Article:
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Who is the closest extant cousin of humans? Total-evidence approach to hominid phylogenetics via simultaneous optimization

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J. R. Grehan & J. H. Schwartz (Journal of Biogeography, 2009, 36, 1823–1844) argued that humans (Homo) are more closely related to orangutans (Pongo) than to chimpanzees (Pan), and used this scenario to draw biogeographical conclusions about human origins. They discussed a contradiction between phenotypical and molecular results that has led to a debate about the reliability of genetic versus phenotypic data. The main aim of our study is to test the conflicting phylogenetic hypotheses by a total-evidence analysis based on simultaneous optimization of extensive phenotypic and molecular data sets. Our results supported the human–chimpanzee clade, without any phenotypical–molecular data conflict, as the same phylogeny emerged both from the total analysis and when the molecular and phenotypic data were analysed separately. Sensitivity analyses showed that the result was not dependent on the parameters chosen for character weighting.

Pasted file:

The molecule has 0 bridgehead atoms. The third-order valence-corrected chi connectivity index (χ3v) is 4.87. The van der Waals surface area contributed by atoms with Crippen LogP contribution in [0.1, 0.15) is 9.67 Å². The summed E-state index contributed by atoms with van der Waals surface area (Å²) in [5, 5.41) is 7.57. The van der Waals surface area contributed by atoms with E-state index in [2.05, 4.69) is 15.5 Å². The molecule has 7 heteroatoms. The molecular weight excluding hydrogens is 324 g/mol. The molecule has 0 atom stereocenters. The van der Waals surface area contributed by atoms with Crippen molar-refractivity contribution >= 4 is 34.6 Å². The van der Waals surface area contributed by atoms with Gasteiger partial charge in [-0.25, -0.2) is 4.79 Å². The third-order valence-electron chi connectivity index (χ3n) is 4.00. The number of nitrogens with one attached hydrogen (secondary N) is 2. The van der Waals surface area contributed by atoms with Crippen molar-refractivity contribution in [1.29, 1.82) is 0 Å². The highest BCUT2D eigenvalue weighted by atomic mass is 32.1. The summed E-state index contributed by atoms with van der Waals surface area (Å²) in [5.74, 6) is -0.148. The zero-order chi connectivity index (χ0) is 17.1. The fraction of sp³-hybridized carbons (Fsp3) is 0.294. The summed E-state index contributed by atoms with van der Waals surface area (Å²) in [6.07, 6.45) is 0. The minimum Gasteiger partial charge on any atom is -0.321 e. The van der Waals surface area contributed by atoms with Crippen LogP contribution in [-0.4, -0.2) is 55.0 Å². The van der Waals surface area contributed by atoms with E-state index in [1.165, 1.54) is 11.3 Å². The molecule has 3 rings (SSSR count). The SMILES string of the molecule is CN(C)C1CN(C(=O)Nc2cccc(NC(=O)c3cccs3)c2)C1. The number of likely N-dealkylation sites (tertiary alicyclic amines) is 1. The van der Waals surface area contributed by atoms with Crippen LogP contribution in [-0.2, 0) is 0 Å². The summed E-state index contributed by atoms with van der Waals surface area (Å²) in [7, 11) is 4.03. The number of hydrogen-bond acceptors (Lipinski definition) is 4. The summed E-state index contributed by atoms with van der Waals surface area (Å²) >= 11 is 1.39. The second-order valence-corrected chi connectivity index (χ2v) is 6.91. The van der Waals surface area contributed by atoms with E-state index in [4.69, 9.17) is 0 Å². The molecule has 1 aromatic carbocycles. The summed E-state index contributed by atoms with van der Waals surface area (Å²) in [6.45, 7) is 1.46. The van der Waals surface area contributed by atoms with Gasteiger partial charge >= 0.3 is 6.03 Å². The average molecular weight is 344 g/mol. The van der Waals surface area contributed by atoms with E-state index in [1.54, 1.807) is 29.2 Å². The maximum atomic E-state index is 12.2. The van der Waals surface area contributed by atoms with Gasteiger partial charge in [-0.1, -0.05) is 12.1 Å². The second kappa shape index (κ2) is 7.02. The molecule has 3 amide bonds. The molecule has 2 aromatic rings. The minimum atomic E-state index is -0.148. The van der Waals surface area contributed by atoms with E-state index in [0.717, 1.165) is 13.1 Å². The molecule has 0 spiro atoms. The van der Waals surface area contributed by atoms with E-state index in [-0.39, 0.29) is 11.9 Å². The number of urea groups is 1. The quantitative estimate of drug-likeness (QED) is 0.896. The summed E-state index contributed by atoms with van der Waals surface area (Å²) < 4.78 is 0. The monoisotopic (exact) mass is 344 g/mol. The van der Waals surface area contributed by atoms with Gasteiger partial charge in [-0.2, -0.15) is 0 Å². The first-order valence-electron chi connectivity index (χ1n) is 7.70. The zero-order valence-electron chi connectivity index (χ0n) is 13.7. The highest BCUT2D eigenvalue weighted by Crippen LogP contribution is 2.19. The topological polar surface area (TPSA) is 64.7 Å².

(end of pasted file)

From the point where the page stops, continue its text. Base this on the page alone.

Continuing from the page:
Keywords: Cladistics; DNA; direct optimization; hominid evolution; morphology; phylogenetics; sensitivity analysis; total evidence

Document Type: Correspondence


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Publication date: 2011-04-01

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